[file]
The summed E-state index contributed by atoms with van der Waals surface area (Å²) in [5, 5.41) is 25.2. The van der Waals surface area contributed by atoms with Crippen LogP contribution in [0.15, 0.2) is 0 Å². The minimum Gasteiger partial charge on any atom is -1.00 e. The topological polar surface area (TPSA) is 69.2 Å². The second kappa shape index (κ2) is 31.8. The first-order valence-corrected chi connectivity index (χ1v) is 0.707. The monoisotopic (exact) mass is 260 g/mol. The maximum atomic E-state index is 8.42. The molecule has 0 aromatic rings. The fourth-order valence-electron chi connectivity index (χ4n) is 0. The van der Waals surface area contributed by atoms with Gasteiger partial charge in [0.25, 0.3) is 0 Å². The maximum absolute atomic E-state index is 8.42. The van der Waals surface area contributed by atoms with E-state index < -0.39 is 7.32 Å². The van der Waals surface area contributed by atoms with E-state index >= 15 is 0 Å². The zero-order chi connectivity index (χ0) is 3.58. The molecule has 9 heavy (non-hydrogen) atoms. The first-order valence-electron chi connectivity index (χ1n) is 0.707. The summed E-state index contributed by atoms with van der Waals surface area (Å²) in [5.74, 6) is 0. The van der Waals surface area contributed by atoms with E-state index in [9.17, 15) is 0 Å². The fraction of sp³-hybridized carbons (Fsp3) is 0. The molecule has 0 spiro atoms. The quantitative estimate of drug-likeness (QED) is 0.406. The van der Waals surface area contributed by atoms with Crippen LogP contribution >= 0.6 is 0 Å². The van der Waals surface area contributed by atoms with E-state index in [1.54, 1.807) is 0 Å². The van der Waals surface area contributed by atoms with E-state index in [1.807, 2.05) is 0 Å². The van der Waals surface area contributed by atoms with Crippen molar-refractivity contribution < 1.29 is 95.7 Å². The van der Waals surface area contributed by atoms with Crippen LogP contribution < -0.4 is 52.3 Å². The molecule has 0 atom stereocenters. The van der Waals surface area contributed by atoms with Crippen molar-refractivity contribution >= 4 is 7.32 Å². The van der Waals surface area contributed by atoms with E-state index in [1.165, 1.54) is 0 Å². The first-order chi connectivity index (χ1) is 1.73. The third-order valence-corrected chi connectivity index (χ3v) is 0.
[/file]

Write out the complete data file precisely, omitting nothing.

The summed E-state index contributed by atoms with van der Waals surface area (Å²) in [5, 5.41) is 25.2. The van der Waals surface area contributed by atoms with Crippen LogP contribution in [0.15, 0.2) is 0 Å². The minimum Gasteiger partial charge on any atom is -1.00 e. The topological polar surface area (TPSA) is 69.2 Å². The second kappa shape index (κ2) is 31.8. The first-order valence-corrected chi connectivity index (χ1v) is 0.707. The monoisotopic (exact) mass is 260 g/mol. The maximum atomic E-state index is 8.42. The molecule has 0 aromatic rings. The fourth-order valence-electron chi connectivity index (χ4n) is 0. The van der Waals surface area contributed by atoms with Gasteiger partial charge in [0.25, 0.3) is 0 Å². The maximum absolute atomic E-state index is 8.42. The van der Waals surface area contributed by atoms with E-state index < -0.39 is 7.32 Å². The van der Waals surface area contributed by atoms with E-state index >= 15 is 0 Å². The zero-order chi connectivity index (χ0) is 3.58. The molecule has 9 heavy (non-hydrogen) atoms. The first-order valence-electron chi connectivity index (χ1n) is 0.707. The summed E-state index contributed by atoms with van der Waals surface area (Å²) in [5.74, 6) is 0. The van der Waals surface area contributed by atoms with E-state index in [9.17, 15) is 0 Å². The fraction of sp³-hybridized carbons (Fsp3) is 0. The molecule has 0 spiro atoms. The quantitative estimate of drug-likeness (QED) is 0.406. The van der Waals surface area contributed by atoms with Crippen LogP contribution >= 0.6 is 0 Å². The van der Waals surface area contributed by atoms with E-state index in [1.54, 1.807) is 0 Å². The van der Waals surface area contributed by atoms with E-state index in [1.807, 2.05) is 0 Å². The van der Waals surface area contributed by atoms with Crippen molar-refractivity contribution < 1.29 is 95.7 Å². The van der Waals surface area contributed by atoms with Crippen LogP contribution < -0.4 is 52.3 Å². The molecule has 0 atom stereocenters. The van der Waals surface area contributed by atoms with Crippen molar-refractivity contribution >= 4 is 7.32 Å². The van der Waals surface area contributed by atoms with E-state index in [1.165, 1.54) is 0 Å². The first-order chi connectivity index (χ1) is 1.73. The third-order valence-corrected chi connectivity index (χ3v) is 0.